The woman (having witnessed the scene) admitted, “O’ Imam! My claims are false. I am the daughter of a certain destitute, and poverty forced me to resort to this deception.”
Mutawakkil ordered his guards to throw the woman to the lions but his mother intervened and interceded for Zainab who was then pardoned.”10
Sultan Husain Bayaqra who ruled over Khorasan and Zabolistan, and Ya’qub Mirza who ruled over Azerbaijan, were friends who frequently sent letters and gifts to each other.
Once, Sultan Husain handed over some exquisite and valuable items to a person named Amir Husain Abyurdi and instructed him to pick the book ‘Kulliyat Jami’ from the library and present it to Sultan Ya’qub Mirza along with the other items.
Amir Husain approached the librarian and asked for the book, but the librarian erroneously handed him Muhyuddeen ‘Arabi’s book, Al-Futoohat Al-Makkiyyah, which greatly resembled the book Kulliyat Jami’ in size and volume. Amir Husain set out for Azerbaijan and arriving in Ya’qub Mirza’s presence, handed him Sultan Husain’s letter and presents.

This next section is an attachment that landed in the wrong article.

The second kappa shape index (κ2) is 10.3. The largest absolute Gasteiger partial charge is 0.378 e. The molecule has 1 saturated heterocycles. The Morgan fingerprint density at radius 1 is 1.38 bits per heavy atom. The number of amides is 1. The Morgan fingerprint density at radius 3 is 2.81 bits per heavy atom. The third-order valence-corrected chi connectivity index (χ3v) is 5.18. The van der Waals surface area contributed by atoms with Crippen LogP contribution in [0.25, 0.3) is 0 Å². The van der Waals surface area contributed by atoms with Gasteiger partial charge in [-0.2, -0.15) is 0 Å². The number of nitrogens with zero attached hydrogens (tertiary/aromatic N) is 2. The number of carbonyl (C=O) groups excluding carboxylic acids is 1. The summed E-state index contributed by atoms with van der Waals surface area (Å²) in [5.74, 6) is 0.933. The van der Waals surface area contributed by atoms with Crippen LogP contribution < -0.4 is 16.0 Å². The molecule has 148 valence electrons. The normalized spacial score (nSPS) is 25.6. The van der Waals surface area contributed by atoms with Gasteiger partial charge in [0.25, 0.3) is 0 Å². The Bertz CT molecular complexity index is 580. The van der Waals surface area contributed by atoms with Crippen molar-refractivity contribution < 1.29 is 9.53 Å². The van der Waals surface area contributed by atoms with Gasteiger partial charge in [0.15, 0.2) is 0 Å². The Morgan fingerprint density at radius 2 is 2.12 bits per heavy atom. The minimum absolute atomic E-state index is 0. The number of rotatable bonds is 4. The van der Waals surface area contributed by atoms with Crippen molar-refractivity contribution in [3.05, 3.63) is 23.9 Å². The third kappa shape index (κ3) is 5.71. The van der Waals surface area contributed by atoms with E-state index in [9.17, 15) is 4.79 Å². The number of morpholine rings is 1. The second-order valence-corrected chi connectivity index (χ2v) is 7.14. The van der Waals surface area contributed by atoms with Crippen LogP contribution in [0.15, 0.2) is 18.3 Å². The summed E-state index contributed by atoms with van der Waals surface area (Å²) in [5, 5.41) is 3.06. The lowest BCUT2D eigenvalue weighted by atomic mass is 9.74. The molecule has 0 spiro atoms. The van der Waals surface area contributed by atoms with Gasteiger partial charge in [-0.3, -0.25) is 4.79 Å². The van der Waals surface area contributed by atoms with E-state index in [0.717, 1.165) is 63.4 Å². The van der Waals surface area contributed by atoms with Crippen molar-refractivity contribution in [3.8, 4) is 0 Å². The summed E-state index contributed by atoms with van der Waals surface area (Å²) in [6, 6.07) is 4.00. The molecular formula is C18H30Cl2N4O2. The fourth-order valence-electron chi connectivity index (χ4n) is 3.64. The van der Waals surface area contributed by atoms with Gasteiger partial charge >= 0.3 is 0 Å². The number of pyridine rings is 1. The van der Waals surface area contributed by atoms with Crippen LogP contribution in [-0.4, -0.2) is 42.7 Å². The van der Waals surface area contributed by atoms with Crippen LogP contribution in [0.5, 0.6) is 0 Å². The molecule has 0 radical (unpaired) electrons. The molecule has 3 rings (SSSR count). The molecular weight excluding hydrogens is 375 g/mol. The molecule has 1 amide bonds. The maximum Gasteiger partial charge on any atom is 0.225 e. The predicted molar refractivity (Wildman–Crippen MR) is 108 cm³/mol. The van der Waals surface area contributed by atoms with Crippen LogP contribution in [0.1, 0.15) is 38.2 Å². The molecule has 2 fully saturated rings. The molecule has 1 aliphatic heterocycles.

After going through the contents of the letter, Ya’qub inquired after the health of Sultan Husain and the other ministers of the Sultanate. He then asked about Amir Husain’s health and with reference to the long two-month journey that Amir Husain had undertaken to reach him, he said: “You must surely have had a companion to make your journey pleasant.”
“Yes, I had in my possession the book ‘Kulliyat Jami’, which has been transcribed recently. Throughout the journey, I was engaged in reading it and thoroughly enjoyed it,” replied Amir Husain.
As soon as Ya’qub Mirza heard the name of Kulliyat Jami’, he said, “I had been desirous of this book and am extremely pleased that you have brought it.” Amir Husain sent one of his servants to bring the book and when it was brought, he handed it to Ya’qub Mirza. When Ya’qub Mirza opened the book, he observed that it was Al-Futoohat Al-Makkiyyah. He turned to Amir Husain and asked, “This is not Kulliyat Jami’ - why did you lie?”
Amir Husain, embarrassed and ashamed, did not even wait to take the reply of the letter, but immediately set out for Khorasan.
“When my lie had been exposed, I wished that I had died,” said Amir Husain later on.11